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Working with Plasterboard - filling the joints

Sealing the joints

Joints between taper edged plasterboard are filled by a combination of joint tape (an open weave tape known as Scrim) and plasterboard filler, this can give a smooth finish which completely hides the joints.

Two tools are required:

  • A set of jointing knives - 150, 200mm and 300mm (6, 8 and 12 inch).
    and
  • A soft sponge.

The materials required are:

  • Plaster jointing filler - either premixed or in powder form.
    and
  • Scrim (jointing tape) - two types are available, self adhesive and non-self adhesive - the self adhesive type is easier to use.

When using taper edged plasterboard there will be a depression along the joints - if you put the 200mm applicator across a joint this will be noticeable.

Before starting to fill the joints, it is a good idea to lightly a knife across the rows of fixings to see if any are too high and catching it, if necessary hammer or screw any such fixings further in.

Plasterboard jointStart by applying the self adhesive scrim (jointing tape) along the joints, don't overlap it as this will cause a built up area. If you are using non-adhesive scrim, you will need to first apply a bed of filler across the joints into which the scrim needs to be pushed and then the next coat of filler applied - it is definitely easier using self adhesive scrim.

Once the joints have been taped, mix up some jointing filler (or use some ready mixed) and apply this using the 150mm knife over the tape. Use the knife to scrape the filler on, and scrape the surplus off along the joints. The flatter a knife is held to the surface of the board, the more filler will be applied, the closer to perpendicular (rightangles to the board surface) the knife is held, the more filler will be removed. Keep the knife across the tape so that an even layer is build up.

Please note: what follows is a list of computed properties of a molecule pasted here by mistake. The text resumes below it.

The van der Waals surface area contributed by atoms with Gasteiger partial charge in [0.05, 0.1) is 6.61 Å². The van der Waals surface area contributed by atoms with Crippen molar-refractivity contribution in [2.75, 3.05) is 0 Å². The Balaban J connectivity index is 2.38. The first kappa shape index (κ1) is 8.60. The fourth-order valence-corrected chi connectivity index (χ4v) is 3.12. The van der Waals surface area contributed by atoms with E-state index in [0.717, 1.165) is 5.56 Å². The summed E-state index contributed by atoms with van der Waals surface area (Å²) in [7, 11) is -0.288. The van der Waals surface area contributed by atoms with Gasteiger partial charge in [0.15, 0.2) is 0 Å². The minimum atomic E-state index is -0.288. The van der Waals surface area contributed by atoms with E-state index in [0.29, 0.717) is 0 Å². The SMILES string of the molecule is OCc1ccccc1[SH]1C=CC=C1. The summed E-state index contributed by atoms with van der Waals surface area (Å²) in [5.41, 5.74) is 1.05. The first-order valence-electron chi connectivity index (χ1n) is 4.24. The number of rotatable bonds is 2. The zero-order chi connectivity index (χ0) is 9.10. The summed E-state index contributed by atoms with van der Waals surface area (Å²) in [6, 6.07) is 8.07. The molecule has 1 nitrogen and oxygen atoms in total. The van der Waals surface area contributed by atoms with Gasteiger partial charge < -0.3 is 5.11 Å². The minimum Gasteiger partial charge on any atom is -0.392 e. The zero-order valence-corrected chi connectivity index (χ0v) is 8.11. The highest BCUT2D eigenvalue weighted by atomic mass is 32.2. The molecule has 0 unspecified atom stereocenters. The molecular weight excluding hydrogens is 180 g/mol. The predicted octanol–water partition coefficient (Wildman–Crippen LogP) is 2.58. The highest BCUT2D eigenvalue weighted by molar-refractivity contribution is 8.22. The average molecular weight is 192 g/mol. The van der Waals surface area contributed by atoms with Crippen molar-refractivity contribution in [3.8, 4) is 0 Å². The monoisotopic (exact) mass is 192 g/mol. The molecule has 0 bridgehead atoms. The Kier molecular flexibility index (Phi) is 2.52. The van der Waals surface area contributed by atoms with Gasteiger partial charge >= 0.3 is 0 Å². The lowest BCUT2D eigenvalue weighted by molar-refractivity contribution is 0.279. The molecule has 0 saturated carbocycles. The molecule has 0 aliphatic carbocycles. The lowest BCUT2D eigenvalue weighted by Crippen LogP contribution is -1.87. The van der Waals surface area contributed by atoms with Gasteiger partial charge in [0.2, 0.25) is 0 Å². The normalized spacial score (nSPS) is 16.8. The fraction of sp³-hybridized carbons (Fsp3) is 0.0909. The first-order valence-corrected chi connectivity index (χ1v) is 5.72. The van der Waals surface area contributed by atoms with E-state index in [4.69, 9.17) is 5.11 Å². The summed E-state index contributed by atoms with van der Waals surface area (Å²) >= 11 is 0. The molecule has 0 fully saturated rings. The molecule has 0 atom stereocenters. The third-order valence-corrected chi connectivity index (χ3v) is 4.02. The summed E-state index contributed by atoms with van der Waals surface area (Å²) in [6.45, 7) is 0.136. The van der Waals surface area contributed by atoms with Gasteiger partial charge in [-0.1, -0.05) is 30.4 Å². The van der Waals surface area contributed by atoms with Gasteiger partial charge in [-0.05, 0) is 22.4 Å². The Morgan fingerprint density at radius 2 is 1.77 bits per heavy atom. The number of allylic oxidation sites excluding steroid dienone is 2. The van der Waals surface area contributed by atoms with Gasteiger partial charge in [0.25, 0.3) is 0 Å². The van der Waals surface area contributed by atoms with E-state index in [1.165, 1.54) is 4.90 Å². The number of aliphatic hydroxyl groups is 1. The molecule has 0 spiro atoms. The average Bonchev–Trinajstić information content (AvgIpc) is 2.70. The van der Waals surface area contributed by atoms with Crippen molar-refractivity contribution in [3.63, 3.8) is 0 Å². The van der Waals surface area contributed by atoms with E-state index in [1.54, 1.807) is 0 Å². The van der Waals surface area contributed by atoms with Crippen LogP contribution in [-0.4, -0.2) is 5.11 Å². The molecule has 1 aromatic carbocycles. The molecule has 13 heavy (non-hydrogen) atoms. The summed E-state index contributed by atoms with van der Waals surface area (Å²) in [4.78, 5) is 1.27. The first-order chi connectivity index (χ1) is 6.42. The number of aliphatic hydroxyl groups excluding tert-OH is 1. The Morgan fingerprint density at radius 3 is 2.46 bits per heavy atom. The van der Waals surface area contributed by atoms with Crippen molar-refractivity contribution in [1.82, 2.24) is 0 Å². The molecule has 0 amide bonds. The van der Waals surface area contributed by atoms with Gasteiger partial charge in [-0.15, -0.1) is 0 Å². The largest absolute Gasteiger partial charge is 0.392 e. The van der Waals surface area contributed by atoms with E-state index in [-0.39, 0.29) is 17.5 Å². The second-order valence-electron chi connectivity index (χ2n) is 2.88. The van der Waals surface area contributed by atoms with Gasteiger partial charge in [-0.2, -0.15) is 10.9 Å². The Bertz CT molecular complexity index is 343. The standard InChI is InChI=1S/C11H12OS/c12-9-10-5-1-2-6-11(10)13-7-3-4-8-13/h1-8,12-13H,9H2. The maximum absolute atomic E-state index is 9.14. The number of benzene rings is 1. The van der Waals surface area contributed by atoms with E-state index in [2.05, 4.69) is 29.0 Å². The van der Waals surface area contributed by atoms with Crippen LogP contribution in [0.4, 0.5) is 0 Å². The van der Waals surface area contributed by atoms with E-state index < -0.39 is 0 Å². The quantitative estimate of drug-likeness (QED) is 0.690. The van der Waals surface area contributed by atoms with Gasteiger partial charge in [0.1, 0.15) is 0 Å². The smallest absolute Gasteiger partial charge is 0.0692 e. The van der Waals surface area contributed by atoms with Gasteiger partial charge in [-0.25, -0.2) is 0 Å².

When the first layer has dried, apply a second layer of filler using the 200mm knife to spread the filler over an area about 200mm wide. Using the wider knife will build up the filler within the taper of the plasterboard.

When the second layer has dried, apply another layer of filler using the 300mm knife to spread the filler over an area about 350mm wide. Using the wider knife will build up the filler within the taper of the plasterboard.

When the filler has set, apply another thin coat of filler and then using a damp sponge working in a light, circular motion, feather the edges of the filler onto the front face of the plasterboard - keep washing out the sponge and wringing it to dampness to avoid a build up of filler in it. You may need to repeat this after you have allowed the filler to dry - some people use a fine abrasive paper to get the last marks off, but be carefully not to abrade the front paper of the plasterboard.

Covering the fixings

The fixings can be covered in a similar manner to filling the joints except that taping is not required and only a smaller filler knife is necessary.

Use the filler knife to apply filler around the fixing head and to cover it, use the edge of the filler knife to keep the level of the filler the same as the surrounding plasterboard.

When the filler has set, apply another thin coat of filler and feather the edges of the filler onto the front face of the plasterboard using a damp sponge working in a light, circular motion - keep washing out the sponge and wringing it to dampness to avoid a build up of filler in it. You may need to repeat this after you have allowed the filler to dry - some people use a fine abrasive paper to get the last marks off, but be carefully not to abrade the front paper of the plasterboard.

Final touch

If intending to wallpaper directly onto the plasterboard, it is best to apply a couple of coats of dry wall primer (it is painted on), this makes it easier to stripper the wallpaper later.